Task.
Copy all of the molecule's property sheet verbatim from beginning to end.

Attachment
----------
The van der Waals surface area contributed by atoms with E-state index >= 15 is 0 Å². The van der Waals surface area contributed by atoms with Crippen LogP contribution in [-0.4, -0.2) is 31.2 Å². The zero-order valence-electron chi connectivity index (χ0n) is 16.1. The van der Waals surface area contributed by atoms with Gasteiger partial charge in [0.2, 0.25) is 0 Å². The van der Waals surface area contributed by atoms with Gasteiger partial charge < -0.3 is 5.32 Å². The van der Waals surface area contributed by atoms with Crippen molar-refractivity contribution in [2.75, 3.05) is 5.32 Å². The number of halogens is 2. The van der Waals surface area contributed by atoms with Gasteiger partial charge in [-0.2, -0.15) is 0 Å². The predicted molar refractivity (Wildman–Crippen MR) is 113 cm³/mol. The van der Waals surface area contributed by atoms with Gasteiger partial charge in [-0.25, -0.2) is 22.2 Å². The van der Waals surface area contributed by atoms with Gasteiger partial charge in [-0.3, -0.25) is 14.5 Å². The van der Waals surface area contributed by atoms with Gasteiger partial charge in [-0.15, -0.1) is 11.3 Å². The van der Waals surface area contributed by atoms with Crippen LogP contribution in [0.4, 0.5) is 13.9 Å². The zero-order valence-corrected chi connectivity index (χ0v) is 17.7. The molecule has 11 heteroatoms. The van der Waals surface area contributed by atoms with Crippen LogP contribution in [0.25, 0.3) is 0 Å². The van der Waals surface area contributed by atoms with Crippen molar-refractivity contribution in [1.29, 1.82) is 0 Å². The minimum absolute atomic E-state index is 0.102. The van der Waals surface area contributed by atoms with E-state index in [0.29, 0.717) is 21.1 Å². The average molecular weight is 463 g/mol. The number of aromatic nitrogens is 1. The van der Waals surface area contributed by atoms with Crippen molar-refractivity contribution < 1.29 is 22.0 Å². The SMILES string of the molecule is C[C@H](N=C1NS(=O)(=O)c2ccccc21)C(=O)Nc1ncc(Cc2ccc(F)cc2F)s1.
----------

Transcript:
The van der Waals surface area contributed by atoms with E-state index >= 15 is 0 Å². The van der Waals surface area contributed by atoms with Crippen LogP contribution in [-0.4, -0.2) is 31.2 Å². The zero-order valence-electron chi connectivity index (χ0n) is 16.1. The van der Waals surface area contributed by atoms with Gasteiger partial charge in [0.2, 0.25) is 0 Å². The van der Waals surface area contributed by atoms with Gasteiger partial charge < -0.3 is 5.32 Å². The van der Waals surface area contributed by atoms with Crippen molar-refractivity contribution in [2.75, 3.05) is 5.32 Å². The number of halogens is 2. The van der Waals surface area contributed by atoms with Gasteiger partial charge in [-0.2, -0.15) is 0 Å². The predicted molar refractivity (Wildman–Crippen MR) is 113 cm³/mol. The van der Waals surface area contributed by atoms with Gasteiger partial charge in [-0.25, -0.2) is 22.2 Å². The van der Waals surface area contributed by atoms with Gasteiger partial charge in [-0.3, -0.25) is 14.5 Å². The van der Waals surface area contributed by atoms with Gasteiger partial charge in [-0.15, -0.1) is 11.3 Å². The van der Waals surface area contributed by atoms with Crippen LogP contribution in [0.4, 0.5) is 13.9 Å². The zero-order valence-corrected chi connectivity index (χ0v) is 17.7. The molecule has 11 heteroatoms. The van der Waals surface area contributed by atoms with Crippen LogP contribution in [0.25, 0.3) is 0 Å². The van der Waals surface area contributed by atoms with Crippen molar-refractivity contribution in [1.29, 1.82) is 0 Å². The minimum absolute atomic E-state index is 0.102. The van der Waals surface area contributed by atoms with E-state index in [0.29, 0.717) is 21.1 Å². The average molecular weight is 463 g/mol. The number of aromatic nitrogens is 1. The van der Waals surface area contributed by atoms with Crippen molar-refractivity contribution < 1.29 is 22.0 Å². The SMILES string of the molecule is C[C@H](N=C1NS(=O)(=O)c2ccccc21)C(=O)Nc1ncc(Cc2ccc(F)cc2F)s1.